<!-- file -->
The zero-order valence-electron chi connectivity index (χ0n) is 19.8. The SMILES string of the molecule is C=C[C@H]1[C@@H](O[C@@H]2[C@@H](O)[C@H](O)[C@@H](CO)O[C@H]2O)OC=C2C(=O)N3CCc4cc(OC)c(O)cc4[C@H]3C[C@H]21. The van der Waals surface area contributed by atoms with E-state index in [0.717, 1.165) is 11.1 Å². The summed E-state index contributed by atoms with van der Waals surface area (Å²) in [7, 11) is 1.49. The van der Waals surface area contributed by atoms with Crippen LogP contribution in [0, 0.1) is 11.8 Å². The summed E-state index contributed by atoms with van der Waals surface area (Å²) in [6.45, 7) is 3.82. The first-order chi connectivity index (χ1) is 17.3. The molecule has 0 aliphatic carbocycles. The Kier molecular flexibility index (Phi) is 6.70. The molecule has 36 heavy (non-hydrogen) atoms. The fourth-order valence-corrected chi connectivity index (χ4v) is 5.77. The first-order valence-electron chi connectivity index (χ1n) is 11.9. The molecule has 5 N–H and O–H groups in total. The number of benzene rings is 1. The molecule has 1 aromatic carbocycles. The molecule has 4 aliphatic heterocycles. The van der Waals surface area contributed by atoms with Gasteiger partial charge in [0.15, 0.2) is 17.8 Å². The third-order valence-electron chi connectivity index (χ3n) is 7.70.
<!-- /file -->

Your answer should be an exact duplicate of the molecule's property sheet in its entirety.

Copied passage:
The zero-order valence-electron chi connectivity index (χ0n) is 19.8. The SMILES string of the molecule is C=C[C@H]1[C@@H](O[C@@H]2[C@@H](O)[C@H](O)[C@@H](CO)O[C@H]2O)OC=C2C(=O)N3CCc4cc(OC)c(O)cc4[C@H]3C[C@H]21. The van der Waals surface area contributed by atoms with E-state index in [0.717, 1.165) is 11.1 Å². The summed E-state index contributed by atoms with van der Waals surface area (Å²) in [7, 11) is 1.49. The van der Waals surface area contributed by atoms with Crippen LogP contribution in [0, 0.1) is 11.8 Å². The summed E-state index contributed by atoms with van der Waals surface area (Å²) in [6.45, 7) is 3.82. The first-order chi connectivity index (χ1) is 17.3. The molecule has 0 aliphatic carbocycles. The Kier molecular flexibility index (Phi) is 6.70. The molecule has 36 heavy (non-hydrogen) atoms. The fourth-order valence-corrected chi connectivity index (χ4v) is 5.77. The first-order valence-electron chi connectivity index (χ1n) is 11.9. The molecule has 5 N–H and O–H groups in total. The number of benzene rings is 1. The molecule has 1 aromatic carbocycles. The molecule has 4 aliphatic heterocycles. The van der Waals surface area contributed by atoms with Gasteiger partial charge in [0.15, 0.2) is 17.8 Å². The third-order valence-electron chi connectivity index (χ3n) is 7.70.